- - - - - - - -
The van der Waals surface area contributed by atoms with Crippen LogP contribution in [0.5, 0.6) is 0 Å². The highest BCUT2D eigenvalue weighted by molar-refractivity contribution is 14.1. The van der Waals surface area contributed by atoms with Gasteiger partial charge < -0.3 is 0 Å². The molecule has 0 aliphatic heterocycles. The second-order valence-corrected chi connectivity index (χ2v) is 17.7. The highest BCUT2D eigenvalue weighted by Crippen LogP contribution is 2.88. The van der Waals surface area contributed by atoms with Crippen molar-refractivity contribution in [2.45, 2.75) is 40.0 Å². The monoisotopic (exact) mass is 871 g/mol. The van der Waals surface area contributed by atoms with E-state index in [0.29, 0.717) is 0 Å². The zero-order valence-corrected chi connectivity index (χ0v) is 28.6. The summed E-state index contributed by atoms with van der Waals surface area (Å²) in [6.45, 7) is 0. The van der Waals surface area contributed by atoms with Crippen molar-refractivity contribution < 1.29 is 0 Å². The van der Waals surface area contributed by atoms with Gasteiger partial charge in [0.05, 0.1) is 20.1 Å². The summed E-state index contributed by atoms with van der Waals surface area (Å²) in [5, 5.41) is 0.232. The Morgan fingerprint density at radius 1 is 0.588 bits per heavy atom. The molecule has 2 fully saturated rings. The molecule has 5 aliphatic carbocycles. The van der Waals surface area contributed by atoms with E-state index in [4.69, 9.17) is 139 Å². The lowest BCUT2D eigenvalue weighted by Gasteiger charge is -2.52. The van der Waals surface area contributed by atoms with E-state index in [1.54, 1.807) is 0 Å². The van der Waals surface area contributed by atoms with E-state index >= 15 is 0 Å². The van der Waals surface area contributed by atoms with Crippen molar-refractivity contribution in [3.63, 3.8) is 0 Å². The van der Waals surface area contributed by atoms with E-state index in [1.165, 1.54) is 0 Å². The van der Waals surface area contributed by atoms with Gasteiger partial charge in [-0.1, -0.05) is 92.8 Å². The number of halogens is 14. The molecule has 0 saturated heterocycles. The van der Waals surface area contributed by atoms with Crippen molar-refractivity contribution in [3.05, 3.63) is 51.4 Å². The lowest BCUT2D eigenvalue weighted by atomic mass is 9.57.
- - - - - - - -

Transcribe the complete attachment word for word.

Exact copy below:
The van der Waals surface area contributed by atoms with Crippen LogP contribution in [0.5, 0.6) is 0 Å². The highest BCUT2D eigenvalue weighted by molar-refractivity contribution is 14.1. The van der Waals surface area contributed by atoms with Gasteiger partial charge < -0.3 is 0 Å². The molecule has 0 aliphatic heterocycles. The second-order valence-corrected chi connectivity index (χ2v) is 17.7. The highest BCUT2D eigenvalue weighted by Crippen LogP contribution is 2.88. The van der Waals surface area contributed by atoms with Crippen molar-refractivity contribution in [2.45, 2.75) is 40.0 Å². The monoisotopic (exact) mass is 871 g/mol. The van der Waals surface area contributed by atoms with E-state index in [0.29, 0.717) is 0 Å². The zero-order valence-corrected chi connectivity index (χ0v) is 28.6. The summed E-state index contributed by atoms with van der Waals surface area (Å²) in [6.45, 7) is 0. The van der Waals surface area contributed by atoms with Crippen molar-refractivity contribution < 1.29 is 0 Å². The van der Waals surface area contributed by atoms with Gasteiger partial charge in [0.05, 0.1) is 20.1 Å². The summed E-state index contributed by atoms with van der Waals surface area (Å²) in [5, 5.41) is 0.232. The Morgan fingerprint density at radius 1 is 0.588 bits per heavy atom. The molecule has 2 fully saturated rings. The molecule has 5 aliphatic carbocycles. The van der Waals surface area contributed by atoms with E-state index in [4.69, 9.17) is 139 Å². The lowest BCUT2D eigenvalue weighted by Gasteiger charge is -2.52. The van der Waals surface area contributed by atoms with E-state index in [1.54, 1.807) is 0 Å². The van der Waals surface area contributed by atoms with E-state index >= 15 is 0 Å². The van der Waals surface area contributed by atoms with Crippen molar-refractivity contribution in [3.63, 3.8) is 0 Å². The van der Waals surface area contributed by atoms with E-state index in [1.165, 1.54) is 0 Å². The van der Waals surface area contributed by atoms with Gasteiger partial charge in [-0.1, -0.05) is 92.8 Å². The number of halogens is 14. The molecule has 0 saturated heterocycles. The van der Waals surface area contributed by atoms with Crippen molar-refractivity contribution in [3.05, 3.63) is 51.4 Å². The lowest BCUT2D eigenvalue weighted by atomic mass is 9.57.